A GNA Feature by Bajin D. Pobia

There are festivals in the Upper West Region which are annual or bi-annual events celebrated by different tribes and towns in various parts of the region, in commemoration of a past event or in recognition of some personalities.

Festival-in-GhanaSome festivals, especially the few in the region, are celebrated to mark the beginning of the farming season. Most farmers believe that the success or otherwise in the yield of the crops is dependent on God or gods or ancestors; so they start by asking for the blessings of God or gods for more rain for their crops.

They are also occasions which serve as platforms to unite all farmers as they move into the farming season. There are other festivals that are celebrated to mark the end of the farming season.

Examples are the Kakube and Kobina Festivals of the chiefs and people of the Lawra and Nandom Traditional Areas respectively, and the Paari Gbielle and Buwaala Kelwie Festivals of the chiefs and people of the Tumu and Zini Traditional Areas respectively.

This is occasioned by bringing together the various farm products to show appreciation to God or the ancestors, for a successful farming season. Sacrifices are also offered to the gods of the land, to ask for their intervention in the next farming season.

They are also occasions for reconciliation, and the settling differences, quarrels and disputes among groups or individuals. These festivals make known some common qualities and beliefs of the people.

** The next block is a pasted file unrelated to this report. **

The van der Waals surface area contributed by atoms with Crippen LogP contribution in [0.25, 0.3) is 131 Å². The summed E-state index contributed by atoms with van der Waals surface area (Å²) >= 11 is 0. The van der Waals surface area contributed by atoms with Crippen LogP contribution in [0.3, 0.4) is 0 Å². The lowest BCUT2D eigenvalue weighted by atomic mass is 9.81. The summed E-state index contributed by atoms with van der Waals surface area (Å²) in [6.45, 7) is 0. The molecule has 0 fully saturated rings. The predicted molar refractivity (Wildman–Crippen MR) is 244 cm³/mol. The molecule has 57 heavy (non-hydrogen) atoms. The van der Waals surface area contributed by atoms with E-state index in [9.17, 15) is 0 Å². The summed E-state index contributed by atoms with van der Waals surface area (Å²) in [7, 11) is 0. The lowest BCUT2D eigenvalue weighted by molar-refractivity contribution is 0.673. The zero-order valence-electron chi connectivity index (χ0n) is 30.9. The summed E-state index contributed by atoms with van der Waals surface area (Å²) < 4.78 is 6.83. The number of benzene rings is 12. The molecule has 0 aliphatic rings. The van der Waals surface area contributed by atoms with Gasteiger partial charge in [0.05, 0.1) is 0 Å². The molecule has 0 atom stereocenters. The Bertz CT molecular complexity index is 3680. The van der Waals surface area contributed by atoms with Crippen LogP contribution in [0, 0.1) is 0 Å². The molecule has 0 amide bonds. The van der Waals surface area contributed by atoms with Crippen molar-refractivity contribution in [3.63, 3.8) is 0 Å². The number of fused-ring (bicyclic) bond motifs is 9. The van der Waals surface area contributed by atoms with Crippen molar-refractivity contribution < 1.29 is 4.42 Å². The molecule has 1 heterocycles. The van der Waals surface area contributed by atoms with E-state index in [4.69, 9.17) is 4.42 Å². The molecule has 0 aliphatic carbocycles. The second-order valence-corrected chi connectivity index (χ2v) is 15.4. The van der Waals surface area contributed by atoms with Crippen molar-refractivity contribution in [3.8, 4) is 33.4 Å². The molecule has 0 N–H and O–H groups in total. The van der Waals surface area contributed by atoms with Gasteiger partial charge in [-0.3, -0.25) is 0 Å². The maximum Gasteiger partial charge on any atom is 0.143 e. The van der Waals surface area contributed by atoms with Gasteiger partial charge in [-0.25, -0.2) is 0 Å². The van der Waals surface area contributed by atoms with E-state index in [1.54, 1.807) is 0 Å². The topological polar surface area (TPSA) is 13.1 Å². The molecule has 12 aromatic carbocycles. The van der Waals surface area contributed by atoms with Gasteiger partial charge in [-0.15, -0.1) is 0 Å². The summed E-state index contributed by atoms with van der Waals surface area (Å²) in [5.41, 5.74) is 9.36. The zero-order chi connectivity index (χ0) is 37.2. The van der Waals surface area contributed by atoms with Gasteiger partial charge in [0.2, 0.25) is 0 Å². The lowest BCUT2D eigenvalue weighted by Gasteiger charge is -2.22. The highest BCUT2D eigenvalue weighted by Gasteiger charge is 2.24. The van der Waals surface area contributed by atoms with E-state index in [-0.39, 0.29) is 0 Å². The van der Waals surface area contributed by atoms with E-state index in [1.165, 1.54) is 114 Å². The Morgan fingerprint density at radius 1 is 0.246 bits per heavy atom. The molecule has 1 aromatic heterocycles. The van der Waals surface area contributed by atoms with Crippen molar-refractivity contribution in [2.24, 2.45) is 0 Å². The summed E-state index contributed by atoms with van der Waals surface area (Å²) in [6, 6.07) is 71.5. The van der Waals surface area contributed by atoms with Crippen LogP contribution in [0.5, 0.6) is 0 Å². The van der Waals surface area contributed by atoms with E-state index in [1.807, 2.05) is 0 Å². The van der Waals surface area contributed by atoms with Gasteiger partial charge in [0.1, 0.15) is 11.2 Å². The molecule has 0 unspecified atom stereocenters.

Through these festivals, the people call to mind their ancestors and ask for their protection. Festivals are also held in order to purify the whole state so that people can enter the New Year with self-belief and hope.

However, the ?Kaka? (Hippo) Festival of the chiefs and people of the Wechiau Traditional Area in the Wa West District is different from the rest of the festivals celebrated in the region.

The history behind the ?Kaka? Festival has common similarities and qualities like how God through Moses saved the Israelites from captivity at the hands of the armies of King Pharaoh of Egypt.

Moses stretched out his hand over the sea, and the Lord caused the sea to go back by a strong east wind all that night, and made the sea into dry land, and the waters were divided. So the children of Israel went into the midst of the sea on the dry ground, and the waters were a wall to them on their right hand and on their left. Then the waters closed in on Pharaoh’s armies. (Exod14:21-22).

This story of the Israelites is not different from the story of the ?Kaka? and the Wechiau people.

Like the Israelites, the ?Kaka? Hippo also saved the ancestors of Wechiau during the era of the slave raids of Samori and Babatu.

In those days when wars broke out from all directions, the people of Wechiau got wind of them, and were in a fix and did not know what to do since they were bordered on the west by the Black Volta River, and the enemies could advance from the East, North and South. There was therefore no escape route for them.